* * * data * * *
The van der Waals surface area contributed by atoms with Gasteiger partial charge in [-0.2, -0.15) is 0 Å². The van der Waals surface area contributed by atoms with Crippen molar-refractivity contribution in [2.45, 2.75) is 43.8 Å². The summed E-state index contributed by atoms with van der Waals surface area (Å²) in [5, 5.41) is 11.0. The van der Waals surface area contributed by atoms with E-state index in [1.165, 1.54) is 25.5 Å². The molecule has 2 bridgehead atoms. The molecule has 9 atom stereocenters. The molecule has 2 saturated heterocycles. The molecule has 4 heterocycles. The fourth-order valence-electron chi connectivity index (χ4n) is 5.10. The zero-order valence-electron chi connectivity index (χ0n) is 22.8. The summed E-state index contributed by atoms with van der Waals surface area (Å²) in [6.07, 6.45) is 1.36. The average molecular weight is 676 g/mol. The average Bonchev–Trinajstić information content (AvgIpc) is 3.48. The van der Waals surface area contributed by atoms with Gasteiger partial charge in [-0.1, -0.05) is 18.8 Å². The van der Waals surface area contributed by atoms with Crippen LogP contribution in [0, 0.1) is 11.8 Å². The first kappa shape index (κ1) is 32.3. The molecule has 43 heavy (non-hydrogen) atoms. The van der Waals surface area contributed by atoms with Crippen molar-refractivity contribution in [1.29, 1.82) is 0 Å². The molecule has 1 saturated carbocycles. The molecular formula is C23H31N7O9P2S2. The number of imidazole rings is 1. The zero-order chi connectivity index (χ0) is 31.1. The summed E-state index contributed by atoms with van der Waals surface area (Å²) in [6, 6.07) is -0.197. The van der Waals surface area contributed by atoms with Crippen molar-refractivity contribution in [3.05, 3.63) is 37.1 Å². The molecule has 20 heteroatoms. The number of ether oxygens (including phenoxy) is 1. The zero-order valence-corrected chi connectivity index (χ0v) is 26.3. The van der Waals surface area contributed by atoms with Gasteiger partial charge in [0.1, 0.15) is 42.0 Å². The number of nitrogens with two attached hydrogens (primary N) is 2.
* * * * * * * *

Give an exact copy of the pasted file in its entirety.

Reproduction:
The van der Waals surface area contributed by atoms with Gasteiger partial charge in [-0.2, -0.15) is 0 Å². The van der Waals surface area contributed by atoms with Crippen molar-refractivity contribution in [2.45, 2.75) is 43.8 Å². The summed E-state index contributed by atoms with van der Waals surface area (Å²) in [5, 5.41) is 11.0. The van der Waals surface area contributed by atoms with E-state index in [1.165, 1.54) is 25.5 Å². The molecule has 2 bridgehead atoms. The molecule has 9 atom stereocenters. The molecule has 2 saturated heterocycles. The molecule has 4 heterocycles. The fourth-order valence-electron chi connectivity index (χ4n) is 5.10. The zero-order valence-electron chi connectivity index (χ0n) is 22.8. The summed E-state index contributed by atoms with van der Waals surface area (Å²) in [6.07, 6.45) is 1.36. The average molecular weight is 676 g/mol. The average Bonchev–Trinajstić information content (AvgIpc) is 3.48. The van der Waals surface area contributed by atoms with Gasteiger partial charge in [-0.1, -0.05) is 18.8 Å². The van der Waals surface area contributed by atoms with Crippen LogP contribution in [0, 0.1) is 11.8 Å². The first kappa shape index (κ1) is 32.3. The molecule has 43 heavy (non-hydrogen) atoms. The van der Waals surface area contributed by atoms with Crippen molar-refractivity contribution in [1.29, 1.82) is 0 Å². The molecule has 1 saturated carbocycles. The molecular formula is C23H31N7O9P2S2. The number of imidazole rings is 1. The zero-order chi connectivity index (χ0) is 31.1. The summed E-state index contributed by atoms with van der Waals surface area (Å²) in [6, 6.07) is -0.197. The van der Waals surface area contributed by atoms with Crippen molar-refractivity contribution in [3.05, 3.63) is 37.1 Å². The molecule has 20 heteroatoms. The number of ether oxygens (including phenoxy) is 1. The zero-order valence-corrected chi connectivity index (χ0v) is 26.3. The van der Waals surface area contributed by atoms with Gasteiger partial charge in [0.1, 0.15) is 42.0 Å². The number of nitrogens with two attached hydrogens (primary N) is 2.